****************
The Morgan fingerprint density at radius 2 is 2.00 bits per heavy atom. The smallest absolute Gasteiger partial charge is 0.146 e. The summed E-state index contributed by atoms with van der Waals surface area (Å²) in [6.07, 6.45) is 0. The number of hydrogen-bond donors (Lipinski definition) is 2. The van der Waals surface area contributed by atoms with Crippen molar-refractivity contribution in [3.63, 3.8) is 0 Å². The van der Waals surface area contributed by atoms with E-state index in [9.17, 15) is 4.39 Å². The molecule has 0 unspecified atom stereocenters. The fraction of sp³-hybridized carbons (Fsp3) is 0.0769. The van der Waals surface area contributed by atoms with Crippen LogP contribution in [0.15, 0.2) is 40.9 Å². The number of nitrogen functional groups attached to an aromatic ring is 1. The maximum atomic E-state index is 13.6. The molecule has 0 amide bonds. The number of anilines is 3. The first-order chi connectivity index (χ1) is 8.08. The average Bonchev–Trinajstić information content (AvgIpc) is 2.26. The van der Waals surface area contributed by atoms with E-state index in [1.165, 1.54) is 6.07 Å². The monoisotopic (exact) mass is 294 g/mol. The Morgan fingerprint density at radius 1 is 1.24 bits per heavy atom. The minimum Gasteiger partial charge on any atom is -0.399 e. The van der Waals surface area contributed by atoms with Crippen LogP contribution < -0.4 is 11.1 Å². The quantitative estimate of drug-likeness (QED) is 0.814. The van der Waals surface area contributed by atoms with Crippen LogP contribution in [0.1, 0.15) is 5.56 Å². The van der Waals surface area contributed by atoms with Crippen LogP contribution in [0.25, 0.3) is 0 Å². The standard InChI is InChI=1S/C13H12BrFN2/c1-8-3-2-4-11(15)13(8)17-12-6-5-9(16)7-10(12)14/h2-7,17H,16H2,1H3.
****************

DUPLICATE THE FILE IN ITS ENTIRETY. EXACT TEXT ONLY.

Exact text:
The Morgan fingerprint density at radius 2 is 2.00 bits per heavy atom. The smallest absolute Gasteiger partial charge is 0.146 e. The summed E-state index contributed by atoms with van der Waals surface area (Å²) in [6.07, 6.45) is 0. The number of hydrogen-bond donors (Lipinski definition) is 2. The van der Waals surface area contributed by atoms with Crippen molar-refractivity contribution in [3.63, 3.8) is 0 Å². The van der Waals surface area contributed by atoms with E-state index in [9.17, 15) is 4.39 Å². The molecule has 0 unspecified atom stereocenters. The fraction of sp³-hybridized carbons (Fsp3) is 0.0769. The van der Waals surface area contributed by atoms with Crippen LogP contribution in [0.15, 0.2) is 40.9 Å². The number of nitrogen functional groups attached to an aromatic ring is 1. The maximum atomic E-state index is 13.6. The molecule has 0 amide bonds. The number of anilines is 3. The first-order chi connectivity index (χ1) is 8.08. The average Bonchev–Trinajstić information content (AvgIpc) is 2.26. The van der Waals surface area contributed by atoms with E-state index in [1.165, 1.54) is 6.07 Å². The monoisotopic (exact) mass is 294 g/mol. The Morgan fingerprint density at radius 1 is 1.24 bits per heavy atom. The minimum Gasteiger partial charge on any atom is -0.399 e. The van der Waals surface area contributed by atoms with Crippen LogP contribution < -0.4 is 11.1 Å². The quantitative estimate of drug-likeness (QED) is 0.814. The van der Waals surface area contributed by atoms with Crippen LogP contribution in [0.1, 0.15) is 5.56 Å². The van der Waals surface area contributed by atoms with Crippen LogP contribution in [0.25, 0.3) is 0 Å². The standard InChI is InChI=1S/C13H12BrFN2/c1-8-3-2-4-11(15)13(8)17-12-6-5-9(16)7-10(12)14/h2-7,17H,16H2,1H3.